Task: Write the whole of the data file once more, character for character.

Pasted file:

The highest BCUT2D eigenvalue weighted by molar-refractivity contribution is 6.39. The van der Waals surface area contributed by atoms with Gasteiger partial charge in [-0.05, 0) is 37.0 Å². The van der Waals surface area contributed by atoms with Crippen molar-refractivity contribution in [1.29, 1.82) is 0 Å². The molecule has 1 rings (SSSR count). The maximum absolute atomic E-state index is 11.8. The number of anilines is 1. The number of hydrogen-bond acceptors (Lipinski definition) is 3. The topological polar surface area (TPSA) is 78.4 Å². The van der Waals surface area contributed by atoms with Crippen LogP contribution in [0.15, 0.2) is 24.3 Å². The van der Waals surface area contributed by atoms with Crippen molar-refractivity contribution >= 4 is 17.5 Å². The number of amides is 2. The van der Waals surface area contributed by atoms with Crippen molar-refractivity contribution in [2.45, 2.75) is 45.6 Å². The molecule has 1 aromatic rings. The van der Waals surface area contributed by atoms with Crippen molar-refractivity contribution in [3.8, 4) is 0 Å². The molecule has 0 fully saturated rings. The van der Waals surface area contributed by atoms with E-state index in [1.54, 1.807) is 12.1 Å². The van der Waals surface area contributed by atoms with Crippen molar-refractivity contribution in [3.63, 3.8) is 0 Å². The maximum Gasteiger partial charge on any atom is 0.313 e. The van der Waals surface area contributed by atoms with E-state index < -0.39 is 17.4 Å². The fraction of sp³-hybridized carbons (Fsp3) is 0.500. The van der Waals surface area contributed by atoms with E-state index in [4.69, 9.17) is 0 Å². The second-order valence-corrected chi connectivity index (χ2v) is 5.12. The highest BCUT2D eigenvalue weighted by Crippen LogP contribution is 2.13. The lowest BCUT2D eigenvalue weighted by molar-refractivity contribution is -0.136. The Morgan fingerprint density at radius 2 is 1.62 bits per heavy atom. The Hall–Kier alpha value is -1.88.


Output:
The highest BCUT2D eigenvalue weighted by molar-refractivity contribution is 6.39. The van der Waals surface area contributed by atoms with Gasteiger partial charge in [-0.05, 0) is 37.0 Å². The van der Waals surface area contributed by atoms with Crippen molar-refractivity contribution in [1.29, 1.82) is 0 Å². The molecule has 1 rings (SSSR count). The maximum absolute atomic E-state index is 11.8. The number of anilines is 1. The number of hydrogen-bond acceptors (Lipinski definition) is 3. The topological polar surface area (TPSA) is 78.4 Å². The van der Waals surface area contributed by atoms with Crippen LogP contribution in [0.15, 0.2) is 24.3 Å². The van der Waals surface area contributed by atoms with Crippen molar-refractivity contribution >= 4 is 17.5 Å². The number of amides is 2. The van der Waals surface area contributed by atoms with Crippen molar-refractivity contribution in [2.45, 2.75) is 45.6 Å². The molecule has 1 aromatic rings. The van der Waals surface area contributed by atoms with Crippen molar-refractivity contribution in [3.8, 4) is 0 Å². The molecule has 0 fully saturated rings. The van der Waals surface area contributed by atoms with E-state index in [1.54, 1.807) is 12.1 Å². The van der Waals surface area contributed by atoms with Crippen molar-refractivity contribution in [3.63, 3.8) is 0 Å². The maximum Gasteiger partial charge on any atom is 0.313 e. The van der Waals surface area contributed by atoms with E-state index < -0.39 is 17.4 Å². The fraction of sp³-hybridized carbons (Fsp3) is 0.500. The van der Waals surface area contributed by atoms with E-state index in [4.69, 9.17) is 0 Å². The second-order valence-corrected chi connectivity index (χ2v) is 5.12. The highest BCUT2D eigenvalue weighted by Crippen LogP contribution is 2.13. The lowest BCUT2D eigenvalue weighted by molar-refractivity contribution is -0.136. The Morgan fingerprint density at radius 2 is 1.62 bits per heavy atom. The Hall–Kier alpha value is -1.88.